MachineMetrics’ system is designed so that customers can install it themselves without the need for expensive and time-consuming customization. Once installed, manufacturers can collect, visualize, and analyze data from any industrial machine. Photo courtesy of MachineMetrics/PR Newswire.

BOSTON—MachineMetrics, which equips factories with the digital tools needed to increase productivity and win more business, recently announced that it raised $11.3 million in Series A financing. Tola Capital led the round with participation from existing investors Hyperplane Venture Capital, Long River Ventures, Mass Ventures, Hub Angels. and Firebolt Ventures.

MachineMetrics will use the new funds to expand its data science and product development teams while accelerating global sales, the company said in a press release.

MachineMetrics (www.machinemetrics.com) is a pioneer in Industrial IoT (Internet of Things) technology. Its system is designed so that customers can install it themselves without the need for expensive and time-consuming customization. Once installed, manufacturers can collect, visualize, and analyze data from any industrial machine.

The system automatically senses when there is a problem—predicting some problems hours or minutes before they occur—and recommends solutions that reduce costly unplanned outages. MachineMetrics also benchmarks a company’s machine performance against those of their peers to help guide future investments.

“Now is the internet moment for manufacturing,” said William Bither, CEO and cofounder of MachineMetrics, in a prepared statement. “Because we’re pulling data from thousands of machines, we’re able to gain a unique understanding of their problems. These insights are delivered back to our customers so they can take action to gain a competitive edge.”

Integrated into factories globally, MachineMetrics serves customers such as Fastenal, Snap-On Tools, National Oilwell Varco, Gardner Denver, Continental, Saint Gobain, Shiloh Automotive, and SECO Tools.

“With MachineMetrics, we boosted production by more than 100 hours each month in the first three months alone,” said Tim Borkowski, vice president of manufacturing at Fastenal, a global maker of industrial equipment. “There’s no more educated guessing or finger-pointing; there’s a solid reason behind everything and every decision we make. I can’t imagine what life would be like if you took it away. It’s that ingrained in our day-to-day operations.”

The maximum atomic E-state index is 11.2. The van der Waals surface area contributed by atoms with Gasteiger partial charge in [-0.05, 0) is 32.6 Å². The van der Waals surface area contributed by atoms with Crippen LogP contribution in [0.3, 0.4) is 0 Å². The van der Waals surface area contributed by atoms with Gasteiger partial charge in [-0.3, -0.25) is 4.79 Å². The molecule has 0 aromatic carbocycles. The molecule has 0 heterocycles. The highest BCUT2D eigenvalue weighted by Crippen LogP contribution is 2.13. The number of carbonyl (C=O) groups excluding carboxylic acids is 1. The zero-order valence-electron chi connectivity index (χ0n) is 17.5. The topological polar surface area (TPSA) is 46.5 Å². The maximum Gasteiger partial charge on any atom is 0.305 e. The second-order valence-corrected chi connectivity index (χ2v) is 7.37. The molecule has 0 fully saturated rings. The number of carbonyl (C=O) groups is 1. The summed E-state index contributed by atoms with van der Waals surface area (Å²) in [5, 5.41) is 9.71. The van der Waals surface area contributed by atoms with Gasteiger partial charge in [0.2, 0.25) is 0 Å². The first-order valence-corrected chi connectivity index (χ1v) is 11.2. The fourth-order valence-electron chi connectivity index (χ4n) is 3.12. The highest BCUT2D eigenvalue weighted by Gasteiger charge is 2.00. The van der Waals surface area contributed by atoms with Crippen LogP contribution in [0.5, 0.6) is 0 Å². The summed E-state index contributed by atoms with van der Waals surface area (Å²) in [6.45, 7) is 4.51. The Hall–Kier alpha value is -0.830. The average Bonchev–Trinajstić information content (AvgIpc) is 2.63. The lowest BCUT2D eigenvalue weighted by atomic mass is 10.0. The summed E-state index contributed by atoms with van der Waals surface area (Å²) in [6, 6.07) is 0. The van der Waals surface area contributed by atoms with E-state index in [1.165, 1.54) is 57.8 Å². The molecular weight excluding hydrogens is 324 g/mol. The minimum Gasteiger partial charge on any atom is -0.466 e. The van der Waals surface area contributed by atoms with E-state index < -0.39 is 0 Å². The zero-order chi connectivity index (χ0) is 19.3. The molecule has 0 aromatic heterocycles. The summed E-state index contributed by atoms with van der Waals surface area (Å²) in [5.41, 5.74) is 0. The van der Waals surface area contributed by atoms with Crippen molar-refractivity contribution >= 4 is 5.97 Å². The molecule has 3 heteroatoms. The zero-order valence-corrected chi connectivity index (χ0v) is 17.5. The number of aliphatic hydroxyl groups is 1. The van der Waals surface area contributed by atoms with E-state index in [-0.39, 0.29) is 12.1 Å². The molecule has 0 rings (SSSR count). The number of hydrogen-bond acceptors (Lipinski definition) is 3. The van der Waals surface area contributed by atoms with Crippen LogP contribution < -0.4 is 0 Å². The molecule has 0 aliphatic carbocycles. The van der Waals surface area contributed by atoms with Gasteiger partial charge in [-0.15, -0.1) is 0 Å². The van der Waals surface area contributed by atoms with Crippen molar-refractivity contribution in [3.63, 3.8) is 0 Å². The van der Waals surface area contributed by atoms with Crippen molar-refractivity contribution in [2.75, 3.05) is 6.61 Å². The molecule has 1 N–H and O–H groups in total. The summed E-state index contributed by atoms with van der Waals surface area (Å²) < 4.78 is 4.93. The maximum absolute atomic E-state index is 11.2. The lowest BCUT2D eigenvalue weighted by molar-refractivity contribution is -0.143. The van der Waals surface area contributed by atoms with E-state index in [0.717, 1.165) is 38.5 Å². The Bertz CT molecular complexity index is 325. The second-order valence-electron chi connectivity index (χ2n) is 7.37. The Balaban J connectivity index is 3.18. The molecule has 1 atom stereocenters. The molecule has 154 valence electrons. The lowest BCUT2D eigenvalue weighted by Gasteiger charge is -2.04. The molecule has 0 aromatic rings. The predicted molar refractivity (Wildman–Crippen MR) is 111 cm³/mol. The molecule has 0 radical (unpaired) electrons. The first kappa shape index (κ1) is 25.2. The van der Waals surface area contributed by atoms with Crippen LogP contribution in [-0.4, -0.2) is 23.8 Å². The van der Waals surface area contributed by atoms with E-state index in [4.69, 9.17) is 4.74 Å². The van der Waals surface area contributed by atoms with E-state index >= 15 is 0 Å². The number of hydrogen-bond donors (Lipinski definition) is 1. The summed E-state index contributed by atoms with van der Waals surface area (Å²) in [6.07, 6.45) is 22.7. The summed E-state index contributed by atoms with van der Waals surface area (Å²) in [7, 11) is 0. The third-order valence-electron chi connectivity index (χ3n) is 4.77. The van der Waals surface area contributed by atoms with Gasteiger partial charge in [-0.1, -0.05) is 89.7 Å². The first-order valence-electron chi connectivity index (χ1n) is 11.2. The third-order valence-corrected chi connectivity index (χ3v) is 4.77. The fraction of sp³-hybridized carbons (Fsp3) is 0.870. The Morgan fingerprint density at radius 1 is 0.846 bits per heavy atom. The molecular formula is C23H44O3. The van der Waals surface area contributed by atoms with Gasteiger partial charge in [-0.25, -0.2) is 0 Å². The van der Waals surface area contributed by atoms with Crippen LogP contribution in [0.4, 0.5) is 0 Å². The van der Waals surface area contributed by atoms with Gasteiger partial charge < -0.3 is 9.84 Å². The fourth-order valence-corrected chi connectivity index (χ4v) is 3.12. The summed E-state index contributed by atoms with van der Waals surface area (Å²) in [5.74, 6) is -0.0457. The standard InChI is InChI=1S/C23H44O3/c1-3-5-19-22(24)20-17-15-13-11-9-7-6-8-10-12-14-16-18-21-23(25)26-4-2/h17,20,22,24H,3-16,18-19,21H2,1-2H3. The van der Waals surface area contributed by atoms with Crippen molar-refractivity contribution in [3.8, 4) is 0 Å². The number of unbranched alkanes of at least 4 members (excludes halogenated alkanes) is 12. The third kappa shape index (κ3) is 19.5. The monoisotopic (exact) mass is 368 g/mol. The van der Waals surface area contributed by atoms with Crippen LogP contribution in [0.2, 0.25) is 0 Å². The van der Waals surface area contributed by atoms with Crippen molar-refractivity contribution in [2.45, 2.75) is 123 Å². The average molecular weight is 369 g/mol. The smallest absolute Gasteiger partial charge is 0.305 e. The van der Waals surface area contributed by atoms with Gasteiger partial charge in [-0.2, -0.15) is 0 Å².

The company’s latest software allows factory workers to share MachineMetrics’ data with their remote maintenance teams and makers of their equipment, and vice versa. This enables service teams to identify problems through remote diagnosis, reduce onsite service visits by 10 to 20 percent, and receive predictive maintenance alerts, which could lead to new business.

Manufacturing accounts for 16.6 percent of global GDP and is on the brink of a new digital age, often called the Fourth Industrial Revolution. That revolution combines two advancements — predictive analytics and artificial intelligence — and applies them to physical objects (such as a Nest thermostat), creating the Internet of Things.

“Manufacturers have to digitize if they want to remain globally competitive,” said Aaron Fleishman, principal at Tola Capital. “Real-time shop floor visibility is the first step toward digital transformation. MachineMetrics’ platform provides this and goes a step further by providing AI-driven predictive analytics for manufacturers to make more informed real-time decisions. It’s no longer a question of if, but when manufacturers will adopt this transformative technology.”

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